"No, sir, nor for many days. My wife grew constantly worse and for a week I didn't leave her, not knowing but that every breath would be her last. I was dead to everything outside the sick-room and when she grew better, which was very gradually, we had to take her away, so that I had no opportunity of speaking of this occurrence to any one till a week ago, when some remark, published in connection with Mrs. Jeffrey's death, recalled that encounter on the bridge. I told a neighbor that I believed the man I had seen there was Mr. Jeffrey, and we looked up the papers and ran over them till we came upon his picture. That settled it, and I could no longer--being free from home anxieties now--hold my tongue and the police heard--"
"That will do, Mr. Gelston," broke in the major. "When we want you again, we will let you know, Durbin, see Mr. Gelston out"
I was left alone with the major and the district attorney.
There was a moment's silence, during which my own heart beat so loud that I was afraid they would hear it. Since taking up Miss Tuttle's cause I had never really believed in Mr. Jeffrey's innocence in spite of the alibi he had brought forward, and now I expected to hear these men utter the same conviction. The major was the first to speak. Addressing the district attorney, he remarked: "This will strengthen your case very materially. We have proof now that Mrs. Jeffrey's death was actually determined upon. If Miss Tuttle had not shot her, he would. I wonder if it was a relief to him on reaching his door to find that the deed was done."
I could not suppress my surprise.
"Miss Tuttle!" I repeated. "Is it so unmistakably evident that Mr. Jeffrey did not get to the Moore house in time to do the shooting himself?"
The major gave me a quick look.
"I thought you considered Miss Tuttle the guilty one."
I felt that the time had come to show my colors.
"I have changed my mind," said I. "I can give you no good reason for this; something in the woman herself, I suppose. She does not look nor act like a criminal. While not desirous of raising myself in opposition to the judgment of those so greatly my superior in all respects, I have had this feeling, and I am courageous enough to avow it. And yet, if Mr. Jeffrey could not have left the cemetery gates and reached the Moore house in time to fulfil all the conditions of this tragedy, the case does look black against the woman. She admits to having been there when the pistol was fired, unless--"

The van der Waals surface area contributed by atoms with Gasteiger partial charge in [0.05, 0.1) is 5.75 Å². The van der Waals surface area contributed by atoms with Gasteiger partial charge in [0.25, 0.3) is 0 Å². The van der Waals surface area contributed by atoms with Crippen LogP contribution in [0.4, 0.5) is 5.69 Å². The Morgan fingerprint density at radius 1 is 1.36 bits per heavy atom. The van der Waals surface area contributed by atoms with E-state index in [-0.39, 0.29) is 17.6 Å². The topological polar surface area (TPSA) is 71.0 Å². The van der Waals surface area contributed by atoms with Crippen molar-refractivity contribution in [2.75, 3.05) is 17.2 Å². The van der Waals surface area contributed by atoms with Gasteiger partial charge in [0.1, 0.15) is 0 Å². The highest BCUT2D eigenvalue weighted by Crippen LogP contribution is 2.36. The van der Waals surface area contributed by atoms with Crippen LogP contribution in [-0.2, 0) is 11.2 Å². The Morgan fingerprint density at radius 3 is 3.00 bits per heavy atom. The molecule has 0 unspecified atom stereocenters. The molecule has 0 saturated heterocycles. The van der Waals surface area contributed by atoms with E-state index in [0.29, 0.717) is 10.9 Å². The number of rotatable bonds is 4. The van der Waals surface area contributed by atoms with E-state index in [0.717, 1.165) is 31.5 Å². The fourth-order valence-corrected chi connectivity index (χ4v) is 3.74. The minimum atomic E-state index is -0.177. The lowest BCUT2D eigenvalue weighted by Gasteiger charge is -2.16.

"Unless what? You have something new to tell us. That I have seen ever since you entered the room. What is it?"
I cast a glance at the door. Should I be able to finish my story before Durbin returned? I thought it possible, and, though still upset by this new evidence, which I could now see was not entirely in Miss Tuttle's favor, I spoke up with what spirit I might.
"I have just come from spending another night in the Moore house. All the efforts heretofore made to exhaust its secrets have been founded upon a theory that has brought us nowhere. I had another in mind, and I was anxious to test it before resting from all further attempt to solve this riddle. And it has not failed me. By pursuing a clue apparently so trivial that I allowed it to go neglected for weeks, I have come upon the key to the many mysterious crimes which have defiled the library hearthstone. And where do you think it lies? Not in the hearthstone itself and not in the floor under the settle; not, in fact, in the library at all, but in the picture hanging upstairs in the southwest chamber."
"The picture! that faded-out sketch, fit only for the garret?"
"Yes. To you and to most people surveying it, it is just what you say and nothing more. But to the initiated few--pray Heaven they may have been few--it is writing, conveying secret instructions. The whole combination of curves which go to make up this sketch is a curious arrangement of words inscribed with the utmost care, in the smallest of characters. Viewed with a magnifying glass, the uncertain outlines of a shadowy face surmounted by a mass of piled-up hair resolve themselves into lines of writing, the words of which are quite intelligible and full of grim and unmistakable purpose. I have read those lines; and what is more, I have transcribed them into plain copy. Will you read them? They contain a most extraordinary confession; a confession that was manifestly intended as a warning, but which unfortunately has had very different results. It may explain the death of the man from Denver, even if it cast no light upon the other inexplicable features of the remarkable case we are considering."
As I spoke I laid open on the table before me the transcription of which I spoke. Instantly the two men bent over it. When they looked up again, their countenances showed not excitement only but appreciation; and in the one minute of triumph which I then enjoyed, all that had wounded or disturbed me in the past was forgotten.
"You are a man in a thousand," was the major's first enthusiastic comment; at which I was conscious of regretting, with very pardonable inconsistency, that Durbin had not returned in time to hear these words.
The major now proposed that we should go at once to the old house. "A family secret like this does not crop up every day even in a city so full of surprises as Washington. We will hunt for the spring under the closet drawers and see what happens, eh? And on our way there"--here he turned to me "I should like to hear the particulars concerning the little clue just mentioned. By the way, Mr. Jeffrey's interest in this old drawing is now explained. He knew its diabolical secret."
This was self-evident, and my heart was heavy for Miss Tuttle, who seemed to be so deep in her brother-in-law's confidence.
It grew still heavier when Durbin, joining us, added his incredulity to the air of suspicion assumed by the others. Through all the explanations I now entered into, I found myself inwardly repeating with somewhat forced iteration, "I will not believe her guilty under any circumstances. She carries the look of innocence, and innocent she must be proved, whatever the result may be to Francis Jeffrey."
To such an extent had I been influenced by the lofty expression which I had once surprised on her face.
Had Mr. David Moore been sitting open-eyed behind his vines that morning, he would have been much surprised to see so many of his natural enemies intrude on his property at so early an hour. But, happily, he had not yet risen, and we were able to enter upon our investigations without being watched or interrupted by him.